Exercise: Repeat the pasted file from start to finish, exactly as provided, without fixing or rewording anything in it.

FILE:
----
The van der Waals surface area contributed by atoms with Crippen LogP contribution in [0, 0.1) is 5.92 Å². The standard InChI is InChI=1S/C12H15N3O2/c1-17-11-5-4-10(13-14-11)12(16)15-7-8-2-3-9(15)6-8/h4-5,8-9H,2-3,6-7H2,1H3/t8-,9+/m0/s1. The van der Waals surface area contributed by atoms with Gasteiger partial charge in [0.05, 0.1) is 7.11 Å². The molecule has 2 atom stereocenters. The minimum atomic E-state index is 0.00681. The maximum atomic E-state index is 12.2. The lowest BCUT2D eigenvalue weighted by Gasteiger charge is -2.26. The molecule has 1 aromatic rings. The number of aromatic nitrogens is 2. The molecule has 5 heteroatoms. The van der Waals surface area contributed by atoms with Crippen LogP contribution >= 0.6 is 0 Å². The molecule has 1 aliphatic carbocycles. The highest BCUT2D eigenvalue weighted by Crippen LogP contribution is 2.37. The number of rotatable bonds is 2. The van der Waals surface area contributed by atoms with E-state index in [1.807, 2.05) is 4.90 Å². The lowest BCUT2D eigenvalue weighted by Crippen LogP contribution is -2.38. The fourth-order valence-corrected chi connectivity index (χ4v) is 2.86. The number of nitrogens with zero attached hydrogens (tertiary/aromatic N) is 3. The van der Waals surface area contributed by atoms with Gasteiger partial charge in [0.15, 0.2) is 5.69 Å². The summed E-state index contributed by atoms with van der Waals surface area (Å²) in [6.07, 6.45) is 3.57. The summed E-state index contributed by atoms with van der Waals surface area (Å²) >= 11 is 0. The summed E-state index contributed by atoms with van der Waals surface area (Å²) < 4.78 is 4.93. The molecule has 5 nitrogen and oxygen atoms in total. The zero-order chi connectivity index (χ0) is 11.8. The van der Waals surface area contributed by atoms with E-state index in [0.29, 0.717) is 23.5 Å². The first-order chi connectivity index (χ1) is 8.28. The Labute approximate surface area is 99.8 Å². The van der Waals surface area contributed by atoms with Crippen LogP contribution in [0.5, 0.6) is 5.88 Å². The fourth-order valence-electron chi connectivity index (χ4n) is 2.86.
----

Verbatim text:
The van der Waals surface area contributed by atoms with Crippen LogP contribution in [0, 0.1) is 5.92 Å². The standard InChI is InChI=1S/C12H15N3O2/c1-17-11-5-4-10(13-14-11)12(16)15-7-8-2-3-9(15)6-8/h4-5,8-9H,2-3,6-7H2,1H3/t8-,9+/m0/s1. The van der Waals surface area contributed by atoms with Gasteiger partial charge in [0.05, 0.1) is 7.11 Å². The molecule has 2 atom stereocenters. The minimum atomic E-state index is 0.00681. The maximum atomic E-state index is 12.2. The lowest BCUT2D eigenvalue weighted by Gasteiger charge is -2.26. The molecule has 1 aromatic rings. The number of aromatic nitrogens is 2. The molecule has 5 heteroatoms. The van der Waals surface area contributed by atoms with Crippen LogP contribution >= 0.6 is 0 Å². The molecule has 1 aliphatic carbocycles. The highest BCUT2D eigenvalue weighted by Crippen LogP contribution is 2.37. The number of rotatable bonds is 2. The van der Waals surface area contributed by atoms with E-state index in [1.807, 2.05) is 4.90 Å². The lowest BCUT2D eigenvalue weighted by Crippen LogP contribution is -2.38. The fourth-order valence-corrected chi connectivity index (χ4v) is 2.86. The number of nitrogens with zero attached hydrogens (tertiary/aromatic N) is 3. The van der Waals surface area contributed by atoms with Gasteiger partial charge in [0.15, 0.2) is 5.69 Å². The summed E-state index contributed by atoms with van der Waals surface area (Å²) in [6.07, 6.45) is 3.57. The summed E-state index contributed by atoms with van der Waals surface area (Å²) >= 11 is 0. The summed E-state index contributed by atoms with van der Waals surface area (Å²) < 4.78 is 4.93. The molecule has 5 nitrogen and oxygen atoms in total. The zero-order chi connectivity index (χ0) is 11.8. The van der Waals surface area contributed by atoms with E-state index in [0.29, 0.717) is 23.5 Å². The first-order chi connectivity index (χ1) is 8.28. The Labute approximate surface area is 99.8 Å². The van der Waals surface area contributed by atoms with Crippen LogP contribution in [0.5, 0.6) is 5.88 Å². The fourth-order valence-electron chi connectivity index (χ4n) is 2.86.